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from Zeldovich, Ya. B.; Khlopov, M. Yu. (1978). "On the concentration of relic monopoles in the universe":

"The majority of particles appearing in any quantum field theory are unstable, and they decay into other particles in a variety of reactions that must satisfy various conservation laws. Stable particles are stable because there are no lighter particles into which they can decay and still satisfy the conservation laws. For instance, the electron has a lepton number of one and an electric charge of one, and there are no lighter particles that conserve these values. On the other hand, the muon, essentially a heavy electron, can decay into the electron plus two quanta of energy, and hence it is not stable.

The dyons in these Grand Unified Teories are also stable, but for an entirely different reason. The dyons are expected to exist as a side effect of the "freezing out" of the conditions of the early universe, or a symmetry breaking. In this scenario, the dyons arise due to the configuration of the vacuum in a particular area of the universe, according to the original Dirac theory. They remain stable not because of a conservation condition, but because there is no simpler topological state into which they can decay."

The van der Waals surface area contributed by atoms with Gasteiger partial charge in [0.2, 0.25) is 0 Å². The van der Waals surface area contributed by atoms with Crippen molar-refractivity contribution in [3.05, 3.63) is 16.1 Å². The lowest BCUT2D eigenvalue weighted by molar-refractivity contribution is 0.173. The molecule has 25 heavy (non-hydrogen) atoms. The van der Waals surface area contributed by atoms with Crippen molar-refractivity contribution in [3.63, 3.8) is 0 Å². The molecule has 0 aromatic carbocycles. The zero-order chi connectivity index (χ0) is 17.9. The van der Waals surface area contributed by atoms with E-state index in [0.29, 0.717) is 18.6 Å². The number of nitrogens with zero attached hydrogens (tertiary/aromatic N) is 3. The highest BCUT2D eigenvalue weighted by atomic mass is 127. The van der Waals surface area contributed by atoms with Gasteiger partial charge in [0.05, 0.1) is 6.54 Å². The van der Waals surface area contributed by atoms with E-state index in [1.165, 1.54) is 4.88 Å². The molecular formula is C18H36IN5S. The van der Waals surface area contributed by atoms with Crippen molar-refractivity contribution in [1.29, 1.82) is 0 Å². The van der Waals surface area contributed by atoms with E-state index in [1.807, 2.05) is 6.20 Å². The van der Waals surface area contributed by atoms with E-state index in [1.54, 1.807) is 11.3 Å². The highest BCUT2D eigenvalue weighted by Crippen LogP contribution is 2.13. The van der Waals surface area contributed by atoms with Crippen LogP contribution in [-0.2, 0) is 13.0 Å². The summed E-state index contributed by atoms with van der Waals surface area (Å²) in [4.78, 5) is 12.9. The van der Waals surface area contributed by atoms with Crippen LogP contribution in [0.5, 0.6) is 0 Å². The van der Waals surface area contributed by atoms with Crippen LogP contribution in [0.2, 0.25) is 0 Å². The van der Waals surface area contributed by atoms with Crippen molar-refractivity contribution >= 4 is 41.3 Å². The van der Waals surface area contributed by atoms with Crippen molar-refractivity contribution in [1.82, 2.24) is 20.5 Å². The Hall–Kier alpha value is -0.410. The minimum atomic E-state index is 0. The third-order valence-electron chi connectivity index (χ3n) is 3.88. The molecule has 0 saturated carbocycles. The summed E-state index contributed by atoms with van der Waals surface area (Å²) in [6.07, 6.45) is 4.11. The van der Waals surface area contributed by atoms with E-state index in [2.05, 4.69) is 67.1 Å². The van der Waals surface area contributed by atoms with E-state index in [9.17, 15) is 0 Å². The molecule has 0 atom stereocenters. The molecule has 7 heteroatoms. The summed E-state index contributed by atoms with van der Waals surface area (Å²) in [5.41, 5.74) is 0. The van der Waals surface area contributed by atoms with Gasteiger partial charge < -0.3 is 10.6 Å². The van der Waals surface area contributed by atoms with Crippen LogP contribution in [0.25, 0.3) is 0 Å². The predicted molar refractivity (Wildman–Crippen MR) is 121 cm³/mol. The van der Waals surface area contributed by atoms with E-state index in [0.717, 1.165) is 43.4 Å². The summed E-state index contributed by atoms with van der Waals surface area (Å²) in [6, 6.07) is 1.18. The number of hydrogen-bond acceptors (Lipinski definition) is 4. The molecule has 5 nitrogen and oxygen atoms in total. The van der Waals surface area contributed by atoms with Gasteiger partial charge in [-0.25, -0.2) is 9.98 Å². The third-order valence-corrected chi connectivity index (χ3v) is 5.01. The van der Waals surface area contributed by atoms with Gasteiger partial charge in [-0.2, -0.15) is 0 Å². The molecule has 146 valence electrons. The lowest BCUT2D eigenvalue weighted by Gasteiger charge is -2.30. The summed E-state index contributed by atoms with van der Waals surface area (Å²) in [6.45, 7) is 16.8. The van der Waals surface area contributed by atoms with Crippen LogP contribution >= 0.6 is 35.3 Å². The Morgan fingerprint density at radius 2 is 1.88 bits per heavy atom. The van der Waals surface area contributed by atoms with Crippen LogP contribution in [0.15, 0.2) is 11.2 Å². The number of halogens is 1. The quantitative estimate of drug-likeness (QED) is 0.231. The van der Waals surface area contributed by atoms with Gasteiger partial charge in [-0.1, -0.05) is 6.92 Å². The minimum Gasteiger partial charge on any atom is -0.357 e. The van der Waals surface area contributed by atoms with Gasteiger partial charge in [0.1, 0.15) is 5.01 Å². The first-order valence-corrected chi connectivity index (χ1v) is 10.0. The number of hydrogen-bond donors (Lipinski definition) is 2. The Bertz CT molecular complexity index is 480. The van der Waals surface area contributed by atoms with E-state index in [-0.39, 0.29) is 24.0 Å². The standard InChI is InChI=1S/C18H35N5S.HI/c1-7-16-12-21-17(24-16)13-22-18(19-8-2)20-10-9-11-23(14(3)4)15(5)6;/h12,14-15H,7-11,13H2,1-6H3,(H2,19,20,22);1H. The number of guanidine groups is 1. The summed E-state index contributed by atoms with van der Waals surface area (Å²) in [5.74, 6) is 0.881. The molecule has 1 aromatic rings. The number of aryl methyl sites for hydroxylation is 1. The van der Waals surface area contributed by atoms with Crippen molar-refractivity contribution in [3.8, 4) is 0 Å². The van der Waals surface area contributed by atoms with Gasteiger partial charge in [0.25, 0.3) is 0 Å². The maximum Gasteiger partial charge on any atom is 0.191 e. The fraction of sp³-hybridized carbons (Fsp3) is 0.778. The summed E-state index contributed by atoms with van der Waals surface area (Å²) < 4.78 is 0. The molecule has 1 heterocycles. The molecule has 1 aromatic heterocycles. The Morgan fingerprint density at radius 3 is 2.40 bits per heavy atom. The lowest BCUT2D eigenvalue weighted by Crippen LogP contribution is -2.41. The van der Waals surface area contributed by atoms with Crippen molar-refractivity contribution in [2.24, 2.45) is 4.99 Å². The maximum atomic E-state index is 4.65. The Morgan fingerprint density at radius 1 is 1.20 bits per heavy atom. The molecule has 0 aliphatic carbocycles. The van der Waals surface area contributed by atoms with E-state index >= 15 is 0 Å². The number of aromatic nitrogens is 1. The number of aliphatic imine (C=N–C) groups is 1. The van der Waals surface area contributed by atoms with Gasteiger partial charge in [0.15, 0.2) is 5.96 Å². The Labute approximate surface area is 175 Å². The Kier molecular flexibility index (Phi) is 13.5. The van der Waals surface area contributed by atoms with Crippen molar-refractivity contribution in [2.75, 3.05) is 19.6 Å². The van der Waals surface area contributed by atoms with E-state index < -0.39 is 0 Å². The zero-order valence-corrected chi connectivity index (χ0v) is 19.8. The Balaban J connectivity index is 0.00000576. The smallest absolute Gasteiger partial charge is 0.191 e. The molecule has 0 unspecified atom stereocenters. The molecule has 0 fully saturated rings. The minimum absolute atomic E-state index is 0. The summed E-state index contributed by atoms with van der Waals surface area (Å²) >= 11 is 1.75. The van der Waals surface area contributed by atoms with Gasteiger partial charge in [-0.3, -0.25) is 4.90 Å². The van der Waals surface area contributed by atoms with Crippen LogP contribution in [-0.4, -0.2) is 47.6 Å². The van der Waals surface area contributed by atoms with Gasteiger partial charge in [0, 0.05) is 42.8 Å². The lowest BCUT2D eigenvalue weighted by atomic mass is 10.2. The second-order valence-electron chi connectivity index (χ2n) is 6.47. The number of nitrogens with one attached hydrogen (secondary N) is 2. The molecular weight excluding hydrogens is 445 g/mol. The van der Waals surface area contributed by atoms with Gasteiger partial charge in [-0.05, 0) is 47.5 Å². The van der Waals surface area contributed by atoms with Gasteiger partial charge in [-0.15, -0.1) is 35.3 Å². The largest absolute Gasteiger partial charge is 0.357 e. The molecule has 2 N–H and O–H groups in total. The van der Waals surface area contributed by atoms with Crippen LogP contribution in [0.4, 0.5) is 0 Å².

still that doesn't answer the axiomatic question, why we are still not sure about it?

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    $\begingroup$ Not sure about what? Why did you conclude that protons are monopoles? What do your quoted paragraphs have to do with protons? What does the term "axiomatic question" mean? $\endgroup$ – octonion Apr 9 at 6:49
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    $\begingroup$ If i understand it correctly, monopoles provide a decay channel for protons. Since the decay time predicted is really long, $\gtrsim 10^{30}$ years, you have to wait a long time on top of a really large heap of protons to be able to detect even a single proton decay. This has been done, but in principle you can only provide lower bounds on the decay time - it can always take longer than your statistic would be able to capture. $\endgroup$ – Void Apr 9 at 8:15
  • $\begingroup$ Protons are not monopoles. You have misunderstood. $\endgroup$ – G. Smith Apr 9 at 16:47